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Maybe Songwriters Are Finally Getting The Recognition They Deserve

I have no musical inclinations at all, but that's never stopped me from pretending. When I was little, I'd write songs for fun, dreaming that one day The Backstreet Boys or Hanson would sing one of my songs on stage. I eventually let that dream die but the songwriting process still intrigues me. So when I heard there was an NBC show about it I wondered — how many episodes is Songland?

According to Variety fans get to watch songwriters pitch their musical masterpieces to some of today's biggest artists over 11 episodes. Stars seeking songs to record include The Jonas Brothers, will.i.am, Meghan Trainor, Charlie Puth — and on the May 28 premiere — John Legend. Thanks to NPR, I'm now glad I didn't get into the business, because it's one the hardest professions to break into, and one of the most thankless.

On Legend's episode, judge Ryan Tedder asks contestant Tebby Burrows if she makes money as a songwriter. Burrows answers the question by describing herself as "'a little bit like Clark Kent,' working a marketing job during the day and gigging at night more for passion than profit," as reported by NPR. Still, one look at a trailer for the show and it's obvious that the whole Songland experience is a dream come true for these writers, no matter if their song is picked or not.

OneRepublic's Tedder is one of the most well-known modern songwriters. Aside from being the lead singer of the popular band, he's written mega hits for artists everyone knows. Thanks to Tedder fans have Taylor Swift's "I Know Places," Adele's "Rumor Has It," and Beyoncé's "Halo." That's just three of the biggest hits he's responsible for.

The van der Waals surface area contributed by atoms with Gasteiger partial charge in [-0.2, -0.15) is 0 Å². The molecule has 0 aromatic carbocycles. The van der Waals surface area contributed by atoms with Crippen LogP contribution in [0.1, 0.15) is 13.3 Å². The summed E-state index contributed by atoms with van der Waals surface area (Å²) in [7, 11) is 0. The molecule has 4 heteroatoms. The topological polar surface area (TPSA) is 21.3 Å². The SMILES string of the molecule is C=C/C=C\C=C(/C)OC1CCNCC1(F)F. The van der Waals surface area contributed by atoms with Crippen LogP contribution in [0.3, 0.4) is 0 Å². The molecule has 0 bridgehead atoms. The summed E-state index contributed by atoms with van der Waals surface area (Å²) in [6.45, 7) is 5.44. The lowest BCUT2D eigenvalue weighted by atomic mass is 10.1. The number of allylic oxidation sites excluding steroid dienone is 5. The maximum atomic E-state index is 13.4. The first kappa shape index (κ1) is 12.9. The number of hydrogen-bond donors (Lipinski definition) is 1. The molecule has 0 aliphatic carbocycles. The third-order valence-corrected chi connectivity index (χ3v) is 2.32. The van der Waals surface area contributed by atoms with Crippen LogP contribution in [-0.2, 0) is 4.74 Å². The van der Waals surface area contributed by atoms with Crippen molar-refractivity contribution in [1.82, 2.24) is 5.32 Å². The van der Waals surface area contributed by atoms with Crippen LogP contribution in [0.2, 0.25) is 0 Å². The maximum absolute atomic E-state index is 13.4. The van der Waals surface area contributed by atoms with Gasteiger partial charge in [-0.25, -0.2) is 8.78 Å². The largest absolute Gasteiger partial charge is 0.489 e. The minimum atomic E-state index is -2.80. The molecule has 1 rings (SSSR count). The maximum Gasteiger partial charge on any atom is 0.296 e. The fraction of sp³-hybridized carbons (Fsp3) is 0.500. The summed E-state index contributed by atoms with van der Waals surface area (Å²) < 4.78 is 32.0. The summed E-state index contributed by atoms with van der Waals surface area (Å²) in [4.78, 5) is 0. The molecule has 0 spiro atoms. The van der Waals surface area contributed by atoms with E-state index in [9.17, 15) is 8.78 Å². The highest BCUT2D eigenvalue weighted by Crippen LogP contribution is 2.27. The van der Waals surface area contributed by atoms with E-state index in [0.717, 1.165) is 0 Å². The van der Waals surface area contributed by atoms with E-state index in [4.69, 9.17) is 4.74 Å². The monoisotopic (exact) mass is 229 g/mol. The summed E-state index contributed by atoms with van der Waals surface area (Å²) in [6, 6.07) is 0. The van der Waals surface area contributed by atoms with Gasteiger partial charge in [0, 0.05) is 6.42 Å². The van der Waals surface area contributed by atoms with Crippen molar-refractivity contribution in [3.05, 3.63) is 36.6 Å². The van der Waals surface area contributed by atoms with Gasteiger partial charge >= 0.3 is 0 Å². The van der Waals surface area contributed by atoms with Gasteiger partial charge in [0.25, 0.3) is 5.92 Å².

But even Tedder knows the songwriter's struggle. He once worked at Pottery Barn and wrote songs on the side. "If a guy working in the mailroom of Sony comes across the next Beyoncé, he gets more notoriety for discovering that artist than the songwriter that writes the song that becomes that artist's hit," Tedder told NPR. "Not only are we on the bottom of the food chain, the way the payment structure is set up, we get paid the least. And with streaming, that income has dropped drastically."

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So, even if a contestant's song doesn't get chosen, with Songland the goal for Tedder and everyone else involved is to get as many songwriters as possible the recognition needed to help launch as many careers as the show can. The artists and judges on the panel each week will help every contestant write the best song possible, suggesting lyric changes, tempo adjustments, and melody tweaks to make sure songs have the most impact possible.

As Nick Jonas says in the show's trailer, "You've gotta write your songs, and then you've gotta realize that you have a responsibility to the world now." That's a huge undertaking — but a wonderful one. Anyone who chooses it should be rewarded. So, I can't wait to see how many lives are changed thanks to Songland.